I actually took these pics yesterday, but I’m merely rolling them into today’s post. Here is the ram air inlet & expansion chamber after the glass cured and I ripped the internal urethane foam plug to shreds to get it out.
Here’s the other side, although the angle makes the 1″ diameter opening look much wider than it is in comparison to the rest of the air inlet.
Today I cleaned up the layups of the 2 Holley Hydramat screw posts that I floxed and glassed into the right front corner of each sump tank. Below is the right sump screw post and fuel drain valve shown in place with the Holley Hydramat installed.
I then sanded virtually every surface on the sump, shop vacuumed it all and cleaned it up. I then prepped for the final mounting of the sump top by taping all the openings that I didn’t want any errant flox or epoxy getting into.
I then removed the access cover tops and sanded both sides of the sump top, in whatever surfaces were subject to getting glassed to the lower sump base. I did have to Dremel around the forward floxed edge of each access hole nutplate ring to ensure that it was smooth, yet a bit textured for yet another round of flox.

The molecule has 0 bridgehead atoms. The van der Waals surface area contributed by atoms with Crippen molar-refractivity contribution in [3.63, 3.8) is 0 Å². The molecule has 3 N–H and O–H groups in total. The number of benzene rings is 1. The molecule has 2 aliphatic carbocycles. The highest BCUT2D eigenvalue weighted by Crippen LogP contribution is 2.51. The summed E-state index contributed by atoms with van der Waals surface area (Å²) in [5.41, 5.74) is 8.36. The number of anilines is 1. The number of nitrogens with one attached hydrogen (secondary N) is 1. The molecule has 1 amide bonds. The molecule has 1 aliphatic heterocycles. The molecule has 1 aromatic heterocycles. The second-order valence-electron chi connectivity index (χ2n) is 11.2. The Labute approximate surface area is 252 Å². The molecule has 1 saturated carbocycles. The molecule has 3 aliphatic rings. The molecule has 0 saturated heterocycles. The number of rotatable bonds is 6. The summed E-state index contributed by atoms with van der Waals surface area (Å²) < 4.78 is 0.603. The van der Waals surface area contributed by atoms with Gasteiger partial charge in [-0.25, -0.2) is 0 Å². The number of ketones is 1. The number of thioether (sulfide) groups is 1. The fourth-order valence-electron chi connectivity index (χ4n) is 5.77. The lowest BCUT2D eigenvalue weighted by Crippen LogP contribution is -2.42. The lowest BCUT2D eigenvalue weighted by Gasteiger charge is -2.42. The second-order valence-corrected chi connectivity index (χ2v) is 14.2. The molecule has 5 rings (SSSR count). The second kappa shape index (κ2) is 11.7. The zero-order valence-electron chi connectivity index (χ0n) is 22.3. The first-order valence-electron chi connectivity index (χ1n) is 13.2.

I then spent 6+ hours total floxing and glassing the sump top to the sump base. Why did it take so long? Well, one reason was I underestimated –a couple of times– just how much flox was required on all the parts of the base to get this sucker glassed in place!
After I finished cleaning up at the end of this unannounced monster layup, I took a shower and went out to grab a celebratory beer & burger. When I returned an hour or so later, while checking the layup, I went ahead and removed all the tape that was around each hole protecting the nutplates from errant epoxy, flox, etc. I also trimmed back the BID and peel ply about 1/8″ further towards the front sump wall away from the front edge of each hole to provide a nice ridge-free setting for each access hole cover plate and gasket.
I also cleaned up something I forgot to mention earlier, and that was the mounting of the second foam fuel line mounting bracket. I had mounted this earlier, then floxed up the fuel lines and threw on a quick piece of 1″ wide BID from about an inch above the bracket, all around the front over the fuel lines, to about an inch below the bracket. I used MGS with fast hardener so after about 8 hours it was definitely ready to be trimmed and cleaned up.
It won’t win any beauty queen awards, but it looks and feels nice and sturdy. Besides, all the fuel lines, foam brackets, big yellow power cables, etc. will be stuffed away behind an upcoming 1/16″ Balsa wood and BID kick plate that will sit just in front of the fuel lines [in line with the outboard side of the flight control tubes… the kick plate cover will not be an extension of the GIB armrests].
Tomorrow I’ll take some steps to finalize the install of the sump top to the sump base.